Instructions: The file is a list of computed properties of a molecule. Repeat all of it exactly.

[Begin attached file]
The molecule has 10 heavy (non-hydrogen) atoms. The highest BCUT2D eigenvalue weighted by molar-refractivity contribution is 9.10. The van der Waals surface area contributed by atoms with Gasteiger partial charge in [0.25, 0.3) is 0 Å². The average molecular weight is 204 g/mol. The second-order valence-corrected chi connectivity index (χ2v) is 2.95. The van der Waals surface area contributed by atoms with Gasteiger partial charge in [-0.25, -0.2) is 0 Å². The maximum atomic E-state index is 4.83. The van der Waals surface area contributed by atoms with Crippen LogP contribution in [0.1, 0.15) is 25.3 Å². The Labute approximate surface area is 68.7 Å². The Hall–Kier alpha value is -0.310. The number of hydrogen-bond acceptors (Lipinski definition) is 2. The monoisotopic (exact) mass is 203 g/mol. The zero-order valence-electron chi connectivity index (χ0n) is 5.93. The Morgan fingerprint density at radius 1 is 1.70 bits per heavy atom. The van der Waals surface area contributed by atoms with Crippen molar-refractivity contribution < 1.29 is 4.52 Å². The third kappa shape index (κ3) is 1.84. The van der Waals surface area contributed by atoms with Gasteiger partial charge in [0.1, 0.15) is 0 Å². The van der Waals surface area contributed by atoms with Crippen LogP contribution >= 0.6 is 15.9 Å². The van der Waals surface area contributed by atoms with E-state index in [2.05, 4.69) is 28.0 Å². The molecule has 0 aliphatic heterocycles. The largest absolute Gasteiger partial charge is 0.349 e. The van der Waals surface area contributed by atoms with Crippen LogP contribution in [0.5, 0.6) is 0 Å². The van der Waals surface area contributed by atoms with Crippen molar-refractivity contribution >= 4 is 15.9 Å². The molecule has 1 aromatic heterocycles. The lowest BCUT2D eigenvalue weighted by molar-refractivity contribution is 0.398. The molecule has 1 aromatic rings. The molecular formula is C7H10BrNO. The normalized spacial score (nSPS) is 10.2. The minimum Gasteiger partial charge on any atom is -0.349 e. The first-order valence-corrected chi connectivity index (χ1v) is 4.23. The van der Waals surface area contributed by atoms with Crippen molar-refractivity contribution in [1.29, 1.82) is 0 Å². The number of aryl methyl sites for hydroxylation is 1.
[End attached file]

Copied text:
The molecule has 10 heavy (non-hydrogen) atoms. The highest BCUT2D eigenvalue weighted by molar-refractivity contribution is 9.10. The van der Waals surface area contributed by atoms with Gasteiger partial charge in [0.25, 0.3) is 0 Å². The average molecular weight is 204 g/mol. The second-order valence-corrected chi connectivity index (χ2v) is 2.95. The van der Waals surface area contributed by atoms with Gasteiger partial charge in [-0.25, -0.2) is 0 Å². The maximum atomic E-state index is 4.83. The van der Waals surface area contributed by atoms with Crippen LogP contribution in [0.1, 0.15) is 25.3 Å². The Labute approximate surface area is 68.7 Å². The Hall–Kier alpha value is -0.310. The number of hydrogen-bond acceptors (Lipinski definition) is 2. The monoisotopic (exact) mass is 203 g/mol. The zero-order valence-electron chi connectivity index (χ0n) is 5.93. The Morgan fingerprint density at radius 1 is 1.70 bits per heavy atom. The van der Waals surface area contributed by atoms with Crippen molar-refractivity contribution < 1.29 is 4.52 Å². The third kappa shape index (κ3) is 1.84. The van der Waals surface area contributed by atoms with Gasteiger partial charge in [0.1, 0.15) is 0 Å². The van der Waals surface area contributed by atoms with Crippen LogP contribution >= 0.6 is 15.9 Å². The van der Waals surface area contributed by atoms with E-state index in [2.05, 4.69) is 28.0 Å². The molecule has 0 aliphatic heterocycles. The largest absolute Gasteiger partial charge is 0.349 e. The van der Waals surface area contributed by atoms with Crippen LogP contribution in [0.5, 0.6) is 0 Å². The van der Waals surface area contributed by atoms with Crippen molar-refractivity contribution >= 4 is 15.9 Å². The molecule has 1 aromatic heterocycles. The lowest BCUT2D eigenvalue weighted by molar-refractivity contribution is 0.398. The molecule has 1 aromatic rings. The molecular formula is C7H10BrNO. The normalized spacial score (nSPS) is 10.2. The minimum Gasteiger partial charge on any atom is -0.349 e. The first-order valence-corrected chi connectivity index (χ1v) is 4.23. The van der Waals surface area contributed by atoms with Crippen molar-refractivity contribution in [1.29, 1.82) is 0 Å². The number of aryl methyl sites for hydroxylation is 1.